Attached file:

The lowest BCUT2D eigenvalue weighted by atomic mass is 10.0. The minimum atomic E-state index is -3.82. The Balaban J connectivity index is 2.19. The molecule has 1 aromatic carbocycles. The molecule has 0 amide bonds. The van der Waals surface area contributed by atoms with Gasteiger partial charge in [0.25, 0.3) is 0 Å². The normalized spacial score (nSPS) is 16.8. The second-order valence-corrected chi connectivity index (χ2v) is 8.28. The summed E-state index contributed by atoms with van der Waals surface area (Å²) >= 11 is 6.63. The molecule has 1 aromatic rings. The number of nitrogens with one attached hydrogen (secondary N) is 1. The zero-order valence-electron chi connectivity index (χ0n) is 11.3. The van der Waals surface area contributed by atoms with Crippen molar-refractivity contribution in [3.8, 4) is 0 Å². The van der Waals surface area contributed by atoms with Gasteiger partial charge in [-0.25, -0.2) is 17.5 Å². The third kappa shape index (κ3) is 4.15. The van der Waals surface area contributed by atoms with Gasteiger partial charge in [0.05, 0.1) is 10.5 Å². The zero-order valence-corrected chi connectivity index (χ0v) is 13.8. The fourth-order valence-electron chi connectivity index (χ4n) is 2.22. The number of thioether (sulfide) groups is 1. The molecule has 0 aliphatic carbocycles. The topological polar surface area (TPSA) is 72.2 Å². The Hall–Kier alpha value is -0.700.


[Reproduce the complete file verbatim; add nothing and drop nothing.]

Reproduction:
The lowest BCUT2D eigenvalue weighted by atomic mass is 10.0. The minimum atomic E-state index is -3.82. The Balaban J connectivity index is 2.19. The molecule has 1 aromatic carbocycles. The molecule has 0 amide bonds. The van der Waals surface area contributed by atoms with Gasteiger partial charge in [0.25, 0.3) is 0 Å². The normalized spacial score (nSPS) is 16.8. The second-order valence-corrected chi connectivity index (χ2v) is 8.28. The summed E-state index contributed by atoms with van der Waals surface area (Å²) >= 11 is 6.63. The molecule has 1 aromatic rings. The number of nitrogens with one attached hydrogen (secondary N) is 1. The zero-order valence-electron chi connectivity index (χ0n) is 11.3. The van der Waals surface area contributed by atoms with Crippen molar-refractivity contribution in [3.8, 4) is 0 Å². The van der Waals surface area contributed by atoms with Gasteiger partial charge in [-0.25, -0.2) is 17.5 Å². The third kappa shape index (κ3) is 4.15. The van der Waals surface area contributed by atoms with Gasteiger partial charge in [0.05, 0.1) is 10.5 Å². The zero-order valence-corrected chi connectivity index (χ0v) is 13.8. The fourth-order valence-electron chi connectivity index (χ4n) is 2.22. The number of thioether (sulfide) groups is 1. The molecule has 0 aliphatic carbocycles. The topological polar surface area (TPSA) is 72.2 Å². The Hall–Kier alpha value is -0.700.